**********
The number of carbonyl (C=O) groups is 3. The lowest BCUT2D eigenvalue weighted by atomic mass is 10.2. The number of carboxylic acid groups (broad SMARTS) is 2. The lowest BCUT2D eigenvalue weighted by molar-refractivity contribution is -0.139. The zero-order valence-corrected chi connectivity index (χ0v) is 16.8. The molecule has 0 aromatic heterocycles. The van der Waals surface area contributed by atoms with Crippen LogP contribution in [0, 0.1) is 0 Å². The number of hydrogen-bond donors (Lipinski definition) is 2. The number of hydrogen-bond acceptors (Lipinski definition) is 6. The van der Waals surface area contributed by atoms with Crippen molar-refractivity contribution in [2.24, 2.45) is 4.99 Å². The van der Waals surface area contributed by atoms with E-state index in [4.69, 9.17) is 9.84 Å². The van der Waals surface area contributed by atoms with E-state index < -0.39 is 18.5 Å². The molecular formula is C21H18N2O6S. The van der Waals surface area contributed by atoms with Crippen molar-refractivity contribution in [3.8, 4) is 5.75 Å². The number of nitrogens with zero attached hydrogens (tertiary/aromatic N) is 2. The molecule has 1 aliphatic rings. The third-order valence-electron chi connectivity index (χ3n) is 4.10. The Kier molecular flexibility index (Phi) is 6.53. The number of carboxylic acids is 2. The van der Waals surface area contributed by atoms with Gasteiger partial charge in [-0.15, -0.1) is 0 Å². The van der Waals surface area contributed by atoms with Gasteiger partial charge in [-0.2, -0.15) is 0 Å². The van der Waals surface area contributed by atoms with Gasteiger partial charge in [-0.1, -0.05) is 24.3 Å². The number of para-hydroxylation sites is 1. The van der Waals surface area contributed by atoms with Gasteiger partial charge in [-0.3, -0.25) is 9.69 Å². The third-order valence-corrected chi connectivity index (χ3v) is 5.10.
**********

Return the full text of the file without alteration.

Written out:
The number of carbonyl (C=O) groups is 3. The lowest BCUT2D eigenvalue weighted by atomic mass is 10.2. The number of carboxylic acid groups (broad SMARTS) is 2. The lowest BCUT2D eigenvalue weighted by molar-refractivity contribution is -0.139. The zero-order valence-corrected chi connectivity index (χ0v) is 16.8. The molecule has 0 aromatic heterocycles. The van der Waals surface area contributed by atoms with Crippen LogP contribution in [0, 0.1) is 0 Å². The number of hydrogen-bond donors (Lipinski definition) is 2. The number of hydrogen-bond acceptors (Lipinski definition) is 6. The van der Waals surface area contributed by atoms with Crippen molar-refractivity contribution in [2.24, 2.45) is 4.99 Å². The van der Waals surface area contributed by atoms with E-state index in [4.69, 9.17) is 9.84 Å². The van der Waals surface area contributed by atoms with E-state index < -0.39 is 18.5 Å². The molecular formula is C21H18N2O6S. The van der Waals surface area contributed by atoms with Crippen molar-refractivity contribution in [3.8, 4) is 5.75 Å². The number of nitrogens with zero attached hydrogens (tertiary/aromatic N) is 2. The molecule has 1 aliphatic rings. The third-order valence-electron chi connectivity index (χ3n) is 4.10. The Kier molecular flexibility index (Phi) is 6.53. The number of carboxylic acids is 2. The van der Waals surface area contributed by atoms with Gasteiger partial charge in [-0.15, -0.1) is 0 Å². The van der Waals surface area contributed by atoms with Gasteiger partial charge in [-0.2, -0.15) is 0 Å². The van der Waals surface area contributed by atoms with Gasteiger partial charge in [-0.1, -0.05) is 24.3 Å². The number of para-hydroxylation sites is 1. The van der Waals surface area contributed by atoms with Gasteiger partial charge in [-0.3, -0.25) is 9.69 Å². The third-order valence-corrected chi connectivity index (χ3v) is 5.10.